This idea of elevated risk is clearly prevalent in the analysis by David Keohane via Financial Times.

"HSBC's FX team last week as they reissued their RoRo charts and warnings. Remember, red means strong positive correlation, blue means strong negative correlation, green and yellow means correlations are heading to zero. So, as HSBC say: the RoRo 'paradigm' can be defined by three key features:

  1. "Risk-on" assets are positively correlated with each other

  2. "Risk-off" assets are positively correlated with each other

  3. "Risk-on" assets are negatively correlated with "risk-off" assets

This is what those correlations look like now:"


"This, from a previous post in 2012, shows what that chart looked like pre-Lehman and in a strong RoRo period in 2012:"


"Remember too that RoRo very probably comes into its own when assets markets face extreme, near binary, outcomes. Think just after 2008 when, as HSBC put it, 'events happened which changed the consensus probabilities being ascribed to... two outcomes, there were large, synchronised price moves in most asset classes. So the crux of our explanation for RORO is a highly-volatile market consensus.'"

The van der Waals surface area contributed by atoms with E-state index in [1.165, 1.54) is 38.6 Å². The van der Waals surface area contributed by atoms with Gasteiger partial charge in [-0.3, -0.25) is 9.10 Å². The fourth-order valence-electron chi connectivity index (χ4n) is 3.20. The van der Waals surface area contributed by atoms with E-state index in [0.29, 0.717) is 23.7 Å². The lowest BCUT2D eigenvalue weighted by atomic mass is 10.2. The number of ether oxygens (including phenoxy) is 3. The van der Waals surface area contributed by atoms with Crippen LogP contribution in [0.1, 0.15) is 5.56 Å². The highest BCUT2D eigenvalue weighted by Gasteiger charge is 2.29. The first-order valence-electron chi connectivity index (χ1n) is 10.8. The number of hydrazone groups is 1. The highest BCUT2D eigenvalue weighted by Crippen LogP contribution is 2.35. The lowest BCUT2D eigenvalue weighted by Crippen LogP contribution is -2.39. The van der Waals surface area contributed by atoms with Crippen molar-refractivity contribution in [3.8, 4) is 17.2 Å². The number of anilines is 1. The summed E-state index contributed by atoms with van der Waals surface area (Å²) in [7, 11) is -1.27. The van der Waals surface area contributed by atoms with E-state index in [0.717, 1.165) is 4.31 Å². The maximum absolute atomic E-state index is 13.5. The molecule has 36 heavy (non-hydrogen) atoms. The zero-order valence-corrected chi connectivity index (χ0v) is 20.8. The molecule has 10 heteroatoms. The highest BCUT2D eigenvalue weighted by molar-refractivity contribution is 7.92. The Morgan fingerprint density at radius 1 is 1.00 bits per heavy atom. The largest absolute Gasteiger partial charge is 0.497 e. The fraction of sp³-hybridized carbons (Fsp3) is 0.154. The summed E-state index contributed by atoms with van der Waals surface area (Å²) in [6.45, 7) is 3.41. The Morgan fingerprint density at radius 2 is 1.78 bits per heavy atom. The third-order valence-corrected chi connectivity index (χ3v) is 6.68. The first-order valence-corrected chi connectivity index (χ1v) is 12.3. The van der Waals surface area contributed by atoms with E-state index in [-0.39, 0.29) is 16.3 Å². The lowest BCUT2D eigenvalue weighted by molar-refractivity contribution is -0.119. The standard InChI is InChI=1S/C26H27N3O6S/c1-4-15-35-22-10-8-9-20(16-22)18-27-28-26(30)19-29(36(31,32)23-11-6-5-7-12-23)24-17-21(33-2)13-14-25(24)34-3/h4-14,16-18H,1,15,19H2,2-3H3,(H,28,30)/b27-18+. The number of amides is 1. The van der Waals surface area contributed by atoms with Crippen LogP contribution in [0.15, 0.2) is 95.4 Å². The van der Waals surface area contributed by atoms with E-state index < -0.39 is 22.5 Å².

Here is the important point that David points out as the key problem as the effects of QE wane.

"... as soon as the Fed actually raised rates, fear set in and 2016 began with worry, uncertainty and very negative sentiment. In addition to worries over the Fed hiking cycle, there were heightened concerns over weakening oil prices and the growth and policy outlook for China. Risk assets were punished during this period. From mid-February, however, sentiment shifted suddenly. Since that point risk has very much been on; risk assets have rallied and the fear of missing out is now crowding out the fear of losing money.

These sudden shifts in consensus are bringing RORO correlations to the fore again and investors are once more obsessing about whether we are in a risk-on or risk-off period."